Having returned to Austria, I would like to send you many thanks for your warm welcome in Campina. Deeply impressed by the friedliness and helpfulness of all the people in Romania I´m going to tell all my friends in Austria about my positive experience. The differences of our countries might be considerable, but the common interests in trade, history and tourism should bring us closer to each other again.
The enthusiasm of our students about being warmly received in their host families, about the various subjects your students could take part (music, art and fashion) and about your hospitality is unanimous. You can be proud of your country and people. Besides your cultural treasures, your joy of life shown at Woman´s Day will remain in my memory for ever.
Well, at the end a short statement to the students of Energetic Vocational
High School. Be thankful and proud of your parents, your headmaster and teachers of your school who made it possible that exchanges like this can take place.
My special thanks to Denisa, Christina and Cris, your organisation was perfect you did a wonderful job, thank you so much!!


In April, 2010 we applied for the ACES grant optimistic, but also a little nervous. It was a big step into the unknown for us, as we were the first teachers of our school who were planning to take part in the ACES project. But the positive experiences we have had so far outlasted all of our expectations.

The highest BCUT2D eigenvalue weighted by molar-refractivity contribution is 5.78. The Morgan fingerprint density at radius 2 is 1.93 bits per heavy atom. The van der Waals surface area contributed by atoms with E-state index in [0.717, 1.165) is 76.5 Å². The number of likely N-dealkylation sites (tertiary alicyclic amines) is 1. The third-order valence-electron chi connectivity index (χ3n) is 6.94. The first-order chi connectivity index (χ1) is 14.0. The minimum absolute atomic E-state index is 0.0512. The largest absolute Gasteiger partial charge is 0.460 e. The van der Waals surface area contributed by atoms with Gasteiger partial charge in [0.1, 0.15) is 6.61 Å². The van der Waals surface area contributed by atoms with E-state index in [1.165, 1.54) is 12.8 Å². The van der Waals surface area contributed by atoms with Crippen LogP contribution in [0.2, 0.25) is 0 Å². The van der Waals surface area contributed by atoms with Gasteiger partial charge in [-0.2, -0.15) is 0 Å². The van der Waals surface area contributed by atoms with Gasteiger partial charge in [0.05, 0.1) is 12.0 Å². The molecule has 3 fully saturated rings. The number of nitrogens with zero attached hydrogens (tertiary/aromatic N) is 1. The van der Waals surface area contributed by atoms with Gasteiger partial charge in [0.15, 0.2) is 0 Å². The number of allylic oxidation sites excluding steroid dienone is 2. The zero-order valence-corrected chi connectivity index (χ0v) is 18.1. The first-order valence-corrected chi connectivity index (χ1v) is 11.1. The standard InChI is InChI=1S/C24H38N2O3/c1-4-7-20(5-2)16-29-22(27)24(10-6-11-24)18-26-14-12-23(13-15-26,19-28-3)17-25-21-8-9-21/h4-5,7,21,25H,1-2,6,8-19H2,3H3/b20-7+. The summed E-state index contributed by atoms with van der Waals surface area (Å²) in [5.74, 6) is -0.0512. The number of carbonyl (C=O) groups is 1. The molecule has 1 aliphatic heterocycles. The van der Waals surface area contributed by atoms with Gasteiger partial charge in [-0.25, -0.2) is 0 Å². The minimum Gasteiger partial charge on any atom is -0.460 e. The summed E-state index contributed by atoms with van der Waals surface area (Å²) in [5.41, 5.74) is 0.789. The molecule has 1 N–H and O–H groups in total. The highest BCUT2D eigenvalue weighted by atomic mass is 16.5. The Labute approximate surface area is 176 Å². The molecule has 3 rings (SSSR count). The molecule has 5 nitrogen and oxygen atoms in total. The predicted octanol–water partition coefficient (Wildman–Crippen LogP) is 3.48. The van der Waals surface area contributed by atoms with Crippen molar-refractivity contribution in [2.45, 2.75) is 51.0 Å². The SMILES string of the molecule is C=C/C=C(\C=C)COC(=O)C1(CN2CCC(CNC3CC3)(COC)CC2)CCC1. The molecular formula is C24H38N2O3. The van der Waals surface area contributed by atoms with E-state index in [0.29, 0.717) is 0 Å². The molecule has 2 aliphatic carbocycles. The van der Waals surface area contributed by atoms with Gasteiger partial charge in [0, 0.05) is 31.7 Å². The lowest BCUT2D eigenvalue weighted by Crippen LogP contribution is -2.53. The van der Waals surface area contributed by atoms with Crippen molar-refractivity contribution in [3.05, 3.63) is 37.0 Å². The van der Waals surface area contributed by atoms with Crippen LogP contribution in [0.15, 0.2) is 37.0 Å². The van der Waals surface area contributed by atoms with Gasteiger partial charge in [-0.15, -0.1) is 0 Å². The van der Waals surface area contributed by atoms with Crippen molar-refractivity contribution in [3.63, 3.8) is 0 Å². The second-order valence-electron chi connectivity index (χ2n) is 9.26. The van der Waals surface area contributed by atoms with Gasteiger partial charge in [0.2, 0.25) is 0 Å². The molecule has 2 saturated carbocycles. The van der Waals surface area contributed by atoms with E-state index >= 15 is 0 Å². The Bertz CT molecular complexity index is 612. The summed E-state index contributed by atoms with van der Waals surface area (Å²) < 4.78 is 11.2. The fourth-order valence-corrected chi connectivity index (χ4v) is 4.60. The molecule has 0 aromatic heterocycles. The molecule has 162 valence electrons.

However, first it was difficult for us to find host families for the Austrian and Romanian students as our students had lots of prejudices towards these two nationalities. So we decided to create a website for a better and easier communication between partners. We uploaded the introductions of students taking part in the project (and all the photos taken later during the project meetings).
 But when we arrived in Klagenfurt for the first project meeting, the Austrian studenst were so friendly that all our uncertainties were gone in a second. The Austrian students turned out to be great hosts, which made it easy for our students to settle in. Almost immediately they seemed to be included in lots of things by people they had only just met. It was a good opportunity for them to combine some learning experience about solving conflicts with fun and new adventures. The environment was really spectacular, the although it was raining, we really liked the visit to Maria Saal and Hochhosterwitz. At the end of our visit, it was hard to say goodbye to our new friends and we were looking for the next project meeting which was in January, in Budapest.